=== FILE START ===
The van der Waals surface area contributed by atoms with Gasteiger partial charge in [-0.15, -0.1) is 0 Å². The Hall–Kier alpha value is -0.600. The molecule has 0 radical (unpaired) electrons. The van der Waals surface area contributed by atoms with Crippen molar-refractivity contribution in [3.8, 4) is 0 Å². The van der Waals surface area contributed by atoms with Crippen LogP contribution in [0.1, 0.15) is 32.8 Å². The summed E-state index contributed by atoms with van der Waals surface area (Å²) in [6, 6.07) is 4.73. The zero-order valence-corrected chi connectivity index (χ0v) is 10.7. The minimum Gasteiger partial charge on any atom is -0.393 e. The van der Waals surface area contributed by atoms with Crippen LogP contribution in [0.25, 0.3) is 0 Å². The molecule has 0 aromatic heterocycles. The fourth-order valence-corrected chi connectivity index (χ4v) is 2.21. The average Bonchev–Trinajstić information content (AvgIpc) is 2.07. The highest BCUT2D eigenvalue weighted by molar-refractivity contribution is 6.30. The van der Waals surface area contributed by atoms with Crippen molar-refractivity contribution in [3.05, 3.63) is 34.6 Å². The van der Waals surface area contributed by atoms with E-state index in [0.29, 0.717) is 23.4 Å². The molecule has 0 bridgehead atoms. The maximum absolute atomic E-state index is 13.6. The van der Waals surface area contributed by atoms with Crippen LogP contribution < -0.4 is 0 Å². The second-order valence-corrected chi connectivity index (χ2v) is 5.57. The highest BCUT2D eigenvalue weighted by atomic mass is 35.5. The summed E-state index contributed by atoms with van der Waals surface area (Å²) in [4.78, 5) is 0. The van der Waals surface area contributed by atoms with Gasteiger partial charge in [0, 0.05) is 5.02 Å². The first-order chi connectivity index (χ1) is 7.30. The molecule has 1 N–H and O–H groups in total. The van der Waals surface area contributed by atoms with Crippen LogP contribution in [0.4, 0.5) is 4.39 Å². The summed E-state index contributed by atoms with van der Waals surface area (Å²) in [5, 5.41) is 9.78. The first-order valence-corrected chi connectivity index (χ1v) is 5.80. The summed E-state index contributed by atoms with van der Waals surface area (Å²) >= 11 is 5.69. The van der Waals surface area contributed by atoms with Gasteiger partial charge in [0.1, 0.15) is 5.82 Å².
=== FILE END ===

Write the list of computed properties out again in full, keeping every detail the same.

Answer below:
The van der Waals surface area contributed by atoms with Gasteiger partial charge in [-0.15, -0.1) is 0 Å². The Hall–Kier alpha value is -0.600. The molecule has 0 radical (unpaired) electrons. The van der Waals surface area contributed by atoms with Crippen molar-refractivity contribution in [3.8, 4) is 0 Å². The van der Waals surface area contributed by atoms with Crippen LogP contribution in [0.1, 0.15) is 32.8 Å². The summed E-state index contributed by atoms with van der Waals surface area (Å²) in [6, 6.07) is 4.73. The zero-order valence-corrected chi connectivity index (χ0v) is 10.7. The minimum Gasteiger partial charge on any atom is -0.393 e. The van der Waals surface area contributed by atoms with Crippen LogP contribution in [0.25, 0.3) is 0 Å². The molecule has 0 aromatic heterocycles. The fourth-order valence-corrected chi connectivity index (χ4v) is 2.21. The average Bonchev–Trinajstić information content (AvgIpc) is 2.07. The highest BCUT2D eigenvalue weighted by molar-refractivity contribution is 6.30. The van der Waals surface area contributed by atoms with Crippen molar-refractivity contribution in [3.05, 3.63) is 34.6 Å². The van der Waals surface area contributed by atoms with E-state index in [0.29, 0.717) is 23.4 Å². The molecule has 0 bridgehead atoms. The maximum absolute atomic E-state index is 13.6. The van der Waals surface area contributed by atoms with Crippen LogP contribution < -0.4 is 0 Å². The second-order valence-corrected chi connectivity index (χ2v) is 5.57. The highest BCUT2D eigenvalue weighted by atomic mass is 35.5. The summed E-state index contributed by atoms with van der Waals surface area (Å²) in [4.78, 5) is 0. The van der Waals surface area contributed by atoms with Gasteiger partial charge in [0, 0.05) is 5.02 Å². The first-order chi connectivity index (χ1) is 7.30. The molecule has 1 N–H and O–H groups in total. The van der Waals surface area contributed by atoms with Crippen LogP contribution in [0.4, 0.5) is 4.39 Å². The summed E-state index contributed by atoms with van der Waals surface area (Å²) in [5, 5.41) is 9.78. The first-order valence-corrected chi connectivity index (χ1v) is 5.80. The summed E-state index contributed by atoms with van der Waals surface area (Å²) >= 11 is 5.69. The van der Waals surface area contributed by atoms with Gasteiger partial charge in [0.1, 0.15) is 5.82 Å².